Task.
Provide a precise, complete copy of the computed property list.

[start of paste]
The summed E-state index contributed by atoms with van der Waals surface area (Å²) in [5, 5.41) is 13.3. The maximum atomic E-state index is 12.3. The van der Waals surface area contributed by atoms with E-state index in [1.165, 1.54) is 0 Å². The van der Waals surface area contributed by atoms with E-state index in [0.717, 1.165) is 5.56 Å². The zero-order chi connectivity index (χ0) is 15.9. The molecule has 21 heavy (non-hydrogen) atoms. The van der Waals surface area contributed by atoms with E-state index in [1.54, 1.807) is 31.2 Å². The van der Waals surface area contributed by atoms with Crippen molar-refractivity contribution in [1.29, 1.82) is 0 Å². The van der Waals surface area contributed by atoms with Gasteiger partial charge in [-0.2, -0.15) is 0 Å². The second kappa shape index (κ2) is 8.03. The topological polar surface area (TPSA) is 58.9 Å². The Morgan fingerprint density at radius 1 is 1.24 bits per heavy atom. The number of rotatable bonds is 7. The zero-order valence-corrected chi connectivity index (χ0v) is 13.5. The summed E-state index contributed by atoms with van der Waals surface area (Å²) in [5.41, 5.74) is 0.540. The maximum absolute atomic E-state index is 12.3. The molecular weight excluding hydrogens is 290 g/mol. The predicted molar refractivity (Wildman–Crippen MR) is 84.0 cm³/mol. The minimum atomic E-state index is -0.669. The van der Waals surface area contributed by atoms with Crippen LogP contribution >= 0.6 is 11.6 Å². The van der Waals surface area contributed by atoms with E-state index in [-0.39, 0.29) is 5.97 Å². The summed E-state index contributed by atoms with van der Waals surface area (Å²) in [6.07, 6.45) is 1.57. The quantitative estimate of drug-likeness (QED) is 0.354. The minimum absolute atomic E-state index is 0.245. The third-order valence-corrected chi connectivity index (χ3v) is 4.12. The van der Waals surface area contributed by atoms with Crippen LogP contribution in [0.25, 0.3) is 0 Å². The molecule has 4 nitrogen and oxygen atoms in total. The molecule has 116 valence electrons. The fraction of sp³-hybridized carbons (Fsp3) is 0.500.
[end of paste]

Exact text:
The summed E-state index contributed by atoms with van der Waals surface area (Å²) in [5, 5.41) is 13.3. The maximum atomic E-state index is 12.3. The van der Waals surface area contributed by atoms with E-state index in [1.165, 1.54) is 0 Å². The van der Waals surface area contributed by atoms with E-state index in [0.717, 1.165) is 5.56 Å². The zero-order chi connectivity index (χ0) is 15.9. The molecule has 21 heavy (non-hydrogen) atoms. The van der Waals surface area contributed by atoms with E-state index in [1.54, 1.807) is 31.2 Å². The van der Waals surface area contributed by atoms with Crippen molar-refractivity contribution in [1.29, 1.82) is 0 Å². The van der Waals surface area contributed by atoms with Gasteiger partial charge in [-0.2, -0.15) is 0 Å². The second kappa shape index (κ2) is 8.03. The topological polar surface area (TPSA) is 58.9 Å². The Morgan fingerprint density at radius 1 is 1.24 bits per heavy atom. The number of rotatable bonds is 7. The zero-order valence-corrected chi connectivity index (χ0v) is 13.5. The summed E-state index contributed by atoms with van der Waals surface area (Å²) in [5.41, 5.74) is 0.540. The maximum absolute atomic E-state index is 12.3. The molecular weight excluding hydrogens is 290 g/mol. The predicted molar refractivity (Wildman–Crippen MR) is 84.0 cm³/mol. The minimum atomic E-state index is -0.669. The van der Waals surface area contributed by atoms with Crippen LogP contribution >= 0.6 is 11.6 Å². The van der Waals surface area contributed by atoms with E-state index in [-0.39, 0.29) is 5.97 Å². The summed E-state index contributed by atoms with van der Waals surface area (Å²) in [6.07, 6.45) is 1.57. The quantitative estimate of drug-likeness (QED) is 0.354. The minimum absolute atomic E-state index is 0.245. The third-order valence-corrected chi connectivity index (χ3v) is 4.12. The van der Waals surface area contributed by atoms with Crippen LogP contribution in [0.25, 0.3) is 0 Å². The molecule has 4 nitrogen and oxygen atoms in total. The molecule has 116 valence electrons. The fraction of sp³-hybridized carbons (Fsp3) is 0.500.